When working on projects that involve kitchens and bathrooms, we are often asked what kind of material we recommend for countertops. After years in the industry, you might think that we have a go-to answer! In reality though, when it comes to countertops, the choices are infinite making it impossible to select a “one size fits all” solution. Finding the “right material” is primarily dependent on two major factors; first, a client’s personal aesthetic preferences and second, their lifestyle. Every countertop comes with its own unique look and also with its own set of pros and cons so it’s truly a matter of exploring and discovering in order to make an educated selection. We could easily write a novel on the subject but to spare you from reading a Tolstoy-length post, we thought it best to simply highlight some of the options with photos of some recent projects…
When most people think of countertops, one of the first materials that come to mind is marble. This natural stone is timeless, elegant, and comes in a wide variety making it an incredibly popular choice, even with all the manmade options available today. Although marble is durable enough to handle the amount of use a countertop sees, it is also soft enough for stonemasons to manipulate into custom cuts and designs.
When choosing marble though, it’s important to consider where it is being installed, who uses the space, and what it is being used for, as it does not win the award for being a low-maintenance material. An incredibly porous stone, marble tends to soak up spills, can be affected by acidic substances (such as lemon juice) and is susceptible to scratches. Regardless of maintenance issues though, marble remains a wonderful choice due to its variety, wide price range, and ability to work in a variety of settings and styles. Plus, selecting less shiny finishes (such as a honed finish) can minimize the appearance of wear and tear. Above are a few examples of our work with marble… Carrara marble with a blue vanity, Calacatta marble for a white kitchen with gold accents, chocolatey Eramosa marble for an elegant powder room vanity, and Nestos marble to complement a lilac backsplash.
If you’re looking for a natural stone surface at a somewhat friendlier price point to marble or granite, limestone is a great alternative. Typically chosen for its neutral-sandy tones, limestone has a tendency to appear warmer and less shiny than marble. Limestone is a great addition to spaces if you want to achieve a richer or more rustic look. That said, like marble, limestone is a porous stone that is sensitive to spills and acidic substances. As long as it is maintained and sealed properly though, it is without a doubt an elegant option as shown by our bathroom project above, which features a Bianca Perlino limestone countertop.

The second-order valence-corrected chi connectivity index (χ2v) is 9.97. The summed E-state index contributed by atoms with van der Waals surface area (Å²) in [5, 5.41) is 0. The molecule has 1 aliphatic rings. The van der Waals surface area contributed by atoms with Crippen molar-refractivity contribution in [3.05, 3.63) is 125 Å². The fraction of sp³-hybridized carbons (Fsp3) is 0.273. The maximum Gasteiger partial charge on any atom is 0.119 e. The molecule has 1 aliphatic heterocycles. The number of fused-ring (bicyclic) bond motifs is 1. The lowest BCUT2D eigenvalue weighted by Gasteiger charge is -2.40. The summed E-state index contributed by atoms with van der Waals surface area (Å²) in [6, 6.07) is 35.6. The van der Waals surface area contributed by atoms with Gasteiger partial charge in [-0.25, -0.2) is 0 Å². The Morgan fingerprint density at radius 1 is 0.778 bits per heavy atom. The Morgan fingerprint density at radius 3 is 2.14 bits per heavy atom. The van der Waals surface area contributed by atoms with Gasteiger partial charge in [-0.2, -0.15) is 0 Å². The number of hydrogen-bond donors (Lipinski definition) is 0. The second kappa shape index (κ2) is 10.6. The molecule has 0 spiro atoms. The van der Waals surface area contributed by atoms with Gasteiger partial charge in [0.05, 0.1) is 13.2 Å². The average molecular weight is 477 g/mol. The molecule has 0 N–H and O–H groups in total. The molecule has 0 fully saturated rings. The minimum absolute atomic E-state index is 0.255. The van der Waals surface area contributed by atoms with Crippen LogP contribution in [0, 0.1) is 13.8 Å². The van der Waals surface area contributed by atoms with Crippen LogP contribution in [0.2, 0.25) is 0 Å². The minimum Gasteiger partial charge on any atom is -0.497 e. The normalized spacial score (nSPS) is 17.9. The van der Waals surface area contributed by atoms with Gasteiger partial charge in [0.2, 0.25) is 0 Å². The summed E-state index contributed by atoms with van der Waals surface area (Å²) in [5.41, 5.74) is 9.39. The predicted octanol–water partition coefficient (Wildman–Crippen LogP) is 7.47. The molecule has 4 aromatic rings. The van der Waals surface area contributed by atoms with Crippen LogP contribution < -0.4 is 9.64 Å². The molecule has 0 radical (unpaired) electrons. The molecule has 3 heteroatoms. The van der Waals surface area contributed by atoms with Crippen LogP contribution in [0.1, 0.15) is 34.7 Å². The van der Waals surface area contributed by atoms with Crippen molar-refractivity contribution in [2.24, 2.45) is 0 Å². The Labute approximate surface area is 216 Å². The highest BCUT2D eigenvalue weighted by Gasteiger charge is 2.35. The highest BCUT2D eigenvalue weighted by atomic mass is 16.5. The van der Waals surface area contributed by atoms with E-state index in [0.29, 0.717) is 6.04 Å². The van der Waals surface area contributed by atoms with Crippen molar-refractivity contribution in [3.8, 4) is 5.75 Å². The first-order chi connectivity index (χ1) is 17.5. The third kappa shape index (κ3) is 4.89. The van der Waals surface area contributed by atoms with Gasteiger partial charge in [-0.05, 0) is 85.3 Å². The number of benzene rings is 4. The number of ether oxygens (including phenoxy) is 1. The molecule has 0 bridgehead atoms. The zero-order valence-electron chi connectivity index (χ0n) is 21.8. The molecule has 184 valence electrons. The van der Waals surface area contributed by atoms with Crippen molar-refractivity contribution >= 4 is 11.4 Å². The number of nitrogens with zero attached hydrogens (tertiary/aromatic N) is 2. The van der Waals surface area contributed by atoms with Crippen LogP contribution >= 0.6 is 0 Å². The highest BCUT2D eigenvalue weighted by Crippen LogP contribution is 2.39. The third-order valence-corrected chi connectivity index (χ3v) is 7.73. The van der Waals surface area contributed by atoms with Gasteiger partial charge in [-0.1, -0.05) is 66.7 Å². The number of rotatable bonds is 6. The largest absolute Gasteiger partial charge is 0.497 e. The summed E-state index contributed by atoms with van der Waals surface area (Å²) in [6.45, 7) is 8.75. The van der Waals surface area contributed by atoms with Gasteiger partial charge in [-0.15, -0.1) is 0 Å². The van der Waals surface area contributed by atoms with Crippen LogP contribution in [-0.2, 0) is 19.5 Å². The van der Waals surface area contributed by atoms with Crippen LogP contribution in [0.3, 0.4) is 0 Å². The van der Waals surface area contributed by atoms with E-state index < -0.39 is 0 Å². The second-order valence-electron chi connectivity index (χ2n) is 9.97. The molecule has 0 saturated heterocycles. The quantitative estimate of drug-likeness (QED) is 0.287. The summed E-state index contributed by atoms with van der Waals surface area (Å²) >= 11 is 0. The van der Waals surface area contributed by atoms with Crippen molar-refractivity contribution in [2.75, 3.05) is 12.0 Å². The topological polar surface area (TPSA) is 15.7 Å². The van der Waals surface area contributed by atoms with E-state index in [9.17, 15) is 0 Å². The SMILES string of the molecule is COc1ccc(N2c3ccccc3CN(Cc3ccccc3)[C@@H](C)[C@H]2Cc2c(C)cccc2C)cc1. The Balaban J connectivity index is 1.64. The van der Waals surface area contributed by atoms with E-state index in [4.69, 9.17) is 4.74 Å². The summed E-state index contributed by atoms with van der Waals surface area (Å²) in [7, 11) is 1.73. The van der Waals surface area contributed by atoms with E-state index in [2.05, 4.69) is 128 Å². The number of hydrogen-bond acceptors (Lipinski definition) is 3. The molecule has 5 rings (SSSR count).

As yet another alternative to marble in the natural stone category, there is dolomite. Dolomite is another type of sedimentary rock that is known for its varied appearances and translucent properties. Somewhat more affordable than marble or granite but able to achieve a similar appearance, dolomite is incredibly hard and therefore durable. Like its cousins, it’s subject to the same wear and tear concerns and will need similar care and maintenance. The kitchen above features Matarazzo dolomite, which comes from Brazil. Unlike the previous examples though, this client selected a leathered finish for their countertops, a newer style that has gained more traction in the design world in recent years. This type of finish has a soft sheen that is less polished than what you typically see with marbles and granites and really showcases the beautiful textures in the stone.
As lovely as the aforementioned materials are, the reality is they are not practical for every space. When it comes to laundry rooms, kids’ bathrooms, commercial spaces and the like, we often urge our clients to consider manmade options due to their superior durability and low maintenance.
Although the term manmade is often met with a grimace, the reality is that they have come a long way. Available in a wide variety of colours and designs that mimic natural stones, the options are endless. If you’ve ever heard someone refer to Caesarstone well, we’re here to dispel a common misunderstanding. Caesarstone is a wildly popular company (NOT a material) that creates manmade quartz countertops… but we digress. The point is, that quartz is incredibly durable and easy to clean and maintain, which makes it an excellent choice for high-traffic areas. Above is a great example of a white quartz countertop installation in our client’s kids’ bathroom.
Also in the manmade category is porcelain. Although porcelain countertops are made from a slightly different mix of materials to quartz, they are also highly durable and non-porous and come in remarkably realistic designs that mimic natural stones. Our client’s kitchen above is a perfect example of the possibilities of achieving the look of “the real deal” with this low-maintenance material.